I also bought myself a new eco-friendly skilet at Target the other day, which made me laugh because I never would have thought that a skillet could be not eco-friendly but hey, I guess that’s just the direction we are heading and I dig this pan a lot. I made eggs the next morning without a speck of cooking spray and it just slid around the pan like in an infomerical, it was hilarious.

Back to the salmon. You then heat up a skillet to medium-high and set your fillets on it. I ended up grilling the salmon for about 3 minutes each side, but it obviously will depend on how thick your fillet is.

Yes, mom, that’s a band-aid on my thumb. Yes, it’s from the knife. Yes, I will be more careful next time. Yes, I know those knives “could CUT OFF my finger.”

Definitely don’t overcook the fillet. If you have any feeling it might be done, take it off and take a good look at the center–with salmon you don’t really want the rare-ness you might go for with a tuna steak, but it should still be rather pink. Also, about halfway through cooking, throw your onion slices and capers in with the skillet (I much prefer grilled onion over raw.)

Once everything is ready, you plate it all up and voila! We found the salad didn’t really need “dressing” especially if you let the salmon marinate for as long as I did, because it was sooooo juicy and the onions had collected that marinade as well. But do what you like. I suppose you could do a drizzle of honey-dijon or some such over the lettuce if you prefer.

By the way, we drank a Pinot Noir with dinner which was a great pair. Pinot Noir’s are a bit more smooth and sweet, which went well with the hints of brown sugar sweetness in the salmon. (This is me trying to sounds like a foodie. Or a wino that doesn’t know wine, either/or.)

That meal tasted like you would pay at least $25 for it in a restaurant (maybe even more because of the fact that it was Alaskan King salmon, which is the priciest.) But when it came down to it, not including the wine, it  cost about half that to buy all the ingredients. And it was so so worth it. It just melted in your mouth. The best part, for me, is you could almost feel good about eating it knowing that it didn’t have the added dyes and hadn’t been raised in a confined space being fed tons of antibiotics, etc. I’ll spare the nasty details for here.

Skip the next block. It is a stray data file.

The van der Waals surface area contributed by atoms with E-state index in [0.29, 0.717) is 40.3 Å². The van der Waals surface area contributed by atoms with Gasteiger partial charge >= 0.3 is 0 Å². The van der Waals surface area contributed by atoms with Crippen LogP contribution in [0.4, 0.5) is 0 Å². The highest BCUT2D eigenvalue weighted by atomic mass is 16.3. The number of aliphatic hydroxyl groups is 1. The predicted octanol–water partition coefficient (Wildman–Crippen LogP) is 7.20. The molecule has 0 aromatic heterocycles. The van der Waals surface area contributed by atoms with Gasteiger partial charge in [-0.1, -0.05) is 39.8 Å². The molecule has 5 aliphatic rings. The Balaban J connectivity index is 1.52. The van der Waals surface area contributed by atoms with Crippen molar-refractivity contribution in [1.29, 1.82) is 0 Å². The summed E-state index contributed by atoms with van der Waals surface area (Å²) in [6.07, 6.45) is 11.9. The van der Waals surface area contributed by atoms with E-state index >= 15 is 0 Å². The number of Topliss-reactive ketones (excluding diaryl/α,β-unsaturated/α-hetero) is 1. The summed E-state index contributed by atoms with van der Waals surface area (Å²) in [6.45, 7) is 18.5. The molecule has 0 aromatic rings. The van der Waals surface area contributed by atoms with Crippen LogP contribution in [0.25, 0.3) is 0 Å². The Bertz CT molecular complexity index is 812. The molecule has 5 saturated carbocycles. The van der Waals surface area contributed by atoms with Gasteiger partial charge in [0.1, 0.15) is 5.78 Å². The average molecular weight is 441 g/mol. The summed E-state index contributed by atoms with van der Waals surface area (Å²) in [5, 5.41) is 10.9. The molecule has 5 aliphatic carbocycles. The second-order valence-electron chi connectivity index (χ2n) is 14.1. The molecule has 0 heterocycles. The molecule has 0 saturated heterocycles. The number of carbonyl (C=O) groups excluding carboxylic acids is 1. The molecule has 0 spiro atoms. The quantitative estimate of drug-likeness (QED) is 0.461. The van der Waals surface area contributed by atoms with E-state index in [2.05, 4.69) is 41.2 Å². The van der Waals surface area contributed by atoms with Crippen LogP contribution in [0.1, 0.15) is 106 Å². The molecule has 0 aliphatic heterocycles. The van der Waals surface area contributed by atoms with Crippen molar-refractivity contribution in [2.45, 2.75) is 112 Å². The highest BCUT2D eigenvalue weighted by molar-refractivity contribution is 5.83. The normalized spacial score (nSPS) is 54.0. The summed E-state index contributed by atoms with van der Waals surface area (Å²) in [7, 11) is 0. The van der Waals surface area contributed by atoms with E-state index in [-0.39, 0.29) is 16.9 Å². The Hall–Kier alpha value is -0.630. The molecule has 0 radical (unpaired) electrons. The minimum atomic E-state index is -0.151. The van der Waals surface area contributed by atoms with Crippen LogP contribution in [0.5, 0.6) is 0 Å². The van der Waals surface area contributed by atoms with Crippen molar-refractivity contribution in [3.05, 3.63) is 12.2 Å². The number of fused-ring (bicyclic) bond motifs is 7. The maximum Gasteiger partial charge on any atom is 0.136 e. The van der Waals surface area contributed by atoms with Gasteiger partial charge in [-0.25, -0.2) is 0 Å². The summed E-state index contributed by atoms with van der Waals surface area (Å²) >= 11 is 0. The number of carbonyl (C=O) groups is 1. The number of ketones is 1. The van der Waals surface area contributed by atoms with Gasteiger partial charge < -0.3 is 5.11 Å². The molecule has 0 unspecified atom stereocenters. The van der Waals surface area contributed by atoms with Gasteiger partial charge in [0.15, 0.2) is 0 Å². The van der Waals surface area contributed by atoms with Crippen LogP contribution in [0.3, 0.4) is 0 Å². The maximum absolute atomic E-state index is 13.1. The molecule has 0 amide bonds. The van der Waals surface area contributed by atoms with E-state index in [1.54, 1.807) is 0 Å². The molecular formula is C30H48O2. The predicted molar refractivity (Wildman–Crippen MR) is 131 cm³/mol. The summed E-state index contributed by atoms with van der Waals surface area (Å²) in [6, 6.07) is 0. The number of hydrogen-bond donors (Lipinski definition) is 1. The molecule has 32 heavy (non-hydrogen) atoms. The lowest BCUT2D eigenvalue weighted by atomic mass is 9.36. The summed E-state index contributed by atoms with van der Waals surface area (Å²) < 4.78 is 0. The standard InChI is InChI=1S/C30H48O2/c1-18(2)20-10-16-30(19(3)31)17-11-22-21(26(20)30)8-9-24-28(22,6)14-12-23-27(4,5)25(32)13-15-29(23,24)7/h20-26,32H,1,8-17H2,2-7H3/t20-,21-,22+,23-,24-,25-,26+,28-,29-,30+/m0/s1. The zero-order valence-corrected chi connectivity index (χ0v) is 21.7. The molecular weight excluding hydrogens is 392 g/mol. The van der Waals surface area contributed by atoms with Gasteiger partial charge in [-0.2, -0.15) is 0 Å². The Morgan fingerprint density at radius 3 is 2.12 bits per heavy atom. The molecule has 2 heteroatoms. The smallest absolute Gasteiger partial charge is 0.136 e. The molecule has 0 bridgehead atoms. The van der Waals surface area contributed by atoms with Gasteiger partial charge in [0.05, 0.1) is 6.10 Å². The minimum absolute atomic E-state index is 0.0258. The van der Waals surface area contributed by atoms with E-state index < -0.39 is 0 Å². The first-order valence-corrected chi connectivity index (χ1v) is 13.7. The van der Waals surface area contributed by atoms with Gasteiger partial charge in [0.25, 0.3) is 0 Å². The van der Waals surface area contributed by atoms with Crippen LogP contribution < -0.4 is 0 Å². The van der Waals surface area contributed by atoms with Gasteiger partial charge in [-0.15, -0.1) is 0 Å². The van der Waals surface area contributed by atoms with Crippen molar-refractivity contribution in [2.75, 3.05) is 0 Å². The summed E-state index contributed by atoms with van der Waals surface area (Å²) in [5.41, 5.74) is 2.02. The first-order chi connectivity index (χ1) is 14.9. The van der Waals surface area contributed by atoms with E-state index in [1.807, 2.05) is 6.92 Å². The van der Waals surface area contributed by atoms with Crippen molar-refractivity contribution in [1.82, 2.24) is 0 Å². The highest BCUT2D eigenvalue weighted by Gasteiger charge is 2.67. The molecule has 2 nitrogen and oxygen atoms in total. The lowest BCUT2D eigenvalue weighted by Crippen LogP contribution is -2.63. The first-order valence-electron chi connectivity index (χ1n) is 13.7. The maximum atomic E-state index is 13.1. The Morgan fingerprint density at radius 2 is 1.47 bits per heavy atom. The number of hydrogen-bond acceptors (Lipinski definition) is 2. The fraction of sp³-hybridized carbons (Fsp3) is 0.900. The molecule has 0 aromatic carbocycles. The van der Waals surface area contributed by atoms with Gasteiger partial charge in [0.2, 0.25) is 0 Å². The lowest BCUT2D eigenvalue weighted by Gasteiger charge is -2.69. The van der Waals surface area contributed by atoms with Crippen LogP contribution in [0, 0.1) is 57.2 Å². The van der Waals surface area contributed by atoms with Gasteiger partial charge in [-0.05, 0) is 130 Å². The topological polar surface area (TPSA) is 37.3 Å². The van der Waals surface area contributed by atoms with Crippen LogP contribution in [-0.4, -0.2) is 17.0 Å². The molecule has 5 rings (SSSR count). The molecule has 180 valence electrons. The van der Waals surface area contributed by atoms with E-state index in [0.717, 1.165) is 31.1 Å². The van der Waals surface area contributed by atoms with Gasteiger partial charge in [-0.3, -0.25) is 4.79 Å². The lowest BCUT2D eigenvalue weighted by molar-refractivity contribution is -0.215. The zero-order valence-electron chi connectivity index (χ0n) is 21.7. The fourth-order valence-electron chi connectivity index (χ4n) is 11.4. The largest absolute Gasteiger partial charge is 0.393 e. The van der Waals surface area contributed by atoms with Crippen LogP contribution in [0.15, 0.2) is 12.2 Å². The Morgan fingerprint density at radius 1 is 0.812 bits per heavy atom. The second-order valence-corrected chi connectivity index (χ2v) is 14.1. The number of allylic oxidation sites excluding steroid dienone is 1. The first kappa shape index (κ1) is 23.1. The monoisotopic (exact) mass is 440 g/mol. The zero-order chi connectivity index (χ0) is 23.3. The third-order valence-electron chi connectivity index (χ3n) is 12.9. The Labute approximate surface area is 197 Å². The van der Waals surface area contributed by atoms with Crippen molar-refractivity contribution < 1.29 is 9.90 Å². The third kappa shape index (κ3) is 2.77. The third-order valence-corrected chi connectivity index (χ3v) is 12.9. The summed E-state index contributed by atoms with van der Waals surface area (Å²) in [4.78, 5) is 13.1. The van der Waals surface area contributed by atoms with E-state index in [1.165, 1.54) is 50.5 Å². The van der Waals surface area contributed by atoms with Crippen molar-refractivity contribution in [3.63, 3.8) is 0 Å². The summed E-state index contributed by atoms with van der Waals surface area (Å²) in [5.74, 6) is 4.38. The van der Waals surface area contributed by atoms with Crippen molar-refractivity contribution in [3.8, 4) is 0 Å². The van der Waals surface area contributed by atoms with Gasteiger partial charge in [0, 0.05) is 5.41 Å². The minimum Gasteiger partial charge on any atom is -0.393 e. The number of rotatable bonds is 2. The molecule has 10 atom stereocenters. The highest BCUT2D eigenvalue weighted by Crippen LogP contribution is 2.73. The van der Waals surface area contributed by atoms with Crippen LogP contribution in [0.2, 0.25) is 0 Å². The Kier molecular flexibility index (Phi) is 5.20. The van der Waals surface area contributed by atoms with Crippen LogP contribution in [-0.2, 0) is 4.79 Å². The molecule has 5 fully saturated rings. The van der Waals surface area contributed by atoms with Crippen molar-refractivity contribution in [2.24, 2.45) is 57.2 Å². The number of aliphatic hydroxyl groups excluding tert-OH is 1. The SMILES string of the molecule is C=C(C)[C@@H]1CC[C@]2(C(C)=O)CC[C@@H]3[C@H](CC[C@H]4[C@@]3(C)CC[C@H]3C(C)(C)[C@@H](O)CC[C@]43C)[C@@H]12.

OK. So not to be all jumbly, but I do want to give you a glimpse into last weekend, in a post later on today or tomorrow in case anyone cares (I’m mainly thinking of relatives…)

…and next up, what I am looking forward to doing today (and hopefully for the rest of my life!)…Yoga! =)

It feels good to be back.

We graduate in eight hours.

I have a lot to say and announce and express gratitude about on here.

But right now I need to sleep, because tomorrow at 9am, a whole bunch of talented, amazing, intelligent friends of mine and I are graduating from American University—and my roomie and I decided sleeping through the ceremony might be funny to us, but wouldn’t be to the 20-odd relatives who travelled thousands of collective miles to see us wrap up our college careers.

Wrap up, though? See, I never understood why they call it a “commencement” ceremony. Never made sense to me. Doesn’t “commence” mean to “start?,” I always thought. “Shouldn’t they call it a ‘Culmination ceremony’ or something?”